Points to Watch Out For: Spread Trading Tips

In this section I will give you some other spread trading tips that are worth remembering. Some may not be applicable to the trading company you are using but they are easy mistakes to make and it could save you money if you are aware of them. They are applicable to spread trading on the Internet. Some may sound foolish mistakes but believe me that in the heat of the moment when trading, it is very easy to make mistakes like these. The key is to take a few moments to gather your thoughts and have a mental check list BEFORE you hit the trade button.

  • When you close a trade, be sure to enter the correct amount per point. Example: You are long £5 per point on XYZ and £12 per point on ABC Ltd. XYZ suddenly shoots up in price and you decide to close the trade because you fear the price will fall again. You hit the trade button and quickly close the trade by selling at £12 per point (getting the two trades confused). You don’t realise it immediately and the next thing you spot in your “Open positions” is that you are now short £7 per point on XYZ.

If you do things like this, you cannot phone the trading company and say “I made a mistake” or “I didn’t mean to”. You have to accept the trade and decide whether to close it immediately for a loss or to cross your fingers that it will be lucky for you.

  • Using the above example, let’s say that you intend to close the trade on ABC at £12 per point and you sell £5 per point by mistake.

Firstly, it is perfectly acceptable to “scale down” (reduce) a position. So the system will not indicate that anything is wrong but of course you will not have closed the position. You will be left with £7 long instead of £12, having closed £5 of the total £12 long on ABC.

  • Take particular care if you are trading very small positions to gain experience. You will not be the first person to close a 20p long position by selling £20, leaving you short £19.80 per point!!!! Not as difficult to do as you might think and certainly not a good idea!
  • Now let’s assume that you intended to reduce your £12 position to £7 and you had a stop or limit order on the £12 position. Once you alter the open position ALWAYS check the stop or limit order to ensure that it is correct. If for example, you had a stop for £12 and it does not AUTOMATICALLY reduce to £7 when you partially close, you will find that if you get stopped out, you will actually close your £7 position and simultaneously open a new position short for £5. Not a good idea!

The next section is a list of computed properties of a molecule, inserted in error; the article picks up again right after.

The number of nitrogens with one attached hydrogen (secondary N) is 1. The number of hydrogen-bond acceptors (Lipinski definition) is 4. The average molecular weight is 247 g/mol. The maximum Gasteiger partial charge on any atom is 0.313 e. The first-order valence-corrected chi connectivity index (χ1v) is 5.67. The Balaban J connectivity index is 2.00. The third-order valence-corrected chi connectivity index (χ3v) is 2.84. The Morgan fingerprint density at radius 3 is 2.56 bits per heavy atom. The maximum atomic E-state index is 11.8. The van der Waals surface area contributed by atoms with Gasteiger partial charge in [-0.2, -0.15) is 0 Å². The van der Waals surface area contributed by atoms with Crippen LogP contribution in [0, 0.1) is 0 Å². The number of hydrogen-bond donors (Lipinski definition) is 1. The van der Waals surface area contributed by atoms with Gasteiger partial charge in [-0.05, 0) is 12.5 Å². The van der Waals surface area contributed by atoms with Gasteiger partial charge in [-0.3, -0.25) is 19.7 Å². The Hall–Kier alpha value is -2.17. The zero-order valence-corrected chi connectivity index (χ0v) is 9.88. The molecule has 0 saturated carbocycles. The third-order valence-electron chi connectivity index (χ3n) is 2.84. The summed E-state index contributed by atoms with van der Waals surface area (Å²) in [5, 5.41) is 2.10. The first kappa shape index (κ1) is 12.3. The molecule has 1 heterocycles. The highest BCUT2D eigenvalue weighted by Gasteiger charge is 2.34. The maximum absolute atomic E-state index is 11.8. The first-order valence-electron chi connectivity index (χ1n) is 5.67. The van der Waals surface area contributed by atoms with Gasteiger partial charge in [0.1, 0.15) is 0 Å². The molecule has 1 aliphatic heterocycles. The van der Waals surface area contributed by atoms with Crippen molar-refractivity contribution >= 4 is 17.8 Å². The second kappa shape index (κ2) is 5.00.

• On a similar note, if you have placed a stop/limit on a position and then manually close it rather than waiting for the stop/limit to trigger, just check to ensure that the stop/limit order has cancelled.
  • Adding to a position. It is not physically possible to “Add” to an existing position but you can always open an additional position so that you have two positions running on the same company or Indices.

This situation requires thinking about because it can give you one or two problems if you are not careful. Example: You are long on FTSE 100 June £5 per point and it is in profit. You decide to add another £5 long so you open another £5 long on FTSE 100 June. You then decide that you are not happy with your total of £10 long and wish to close the second trade that you recently added. With most trading platforms you can’t! The system will automatically close the first trade and leave the second one running. This may be ok for you but it may not.

  • There is a way to gain full control. If the first £5 position is FTSE 100 June then you can “add” a £5 position on FTSE 100 September. You will then have control over each individual trade. The disadvantage is that you may have to pay a couple of points wider spread on the September contract.
  • If you are going to trade Forex (Foreign Exchange – currencies), commodities, metals etc make yourself familiar with how it trades. A “point” might be 0.001 of a penny or something similar. In other words you would be betting £x per point for each move of 0.001.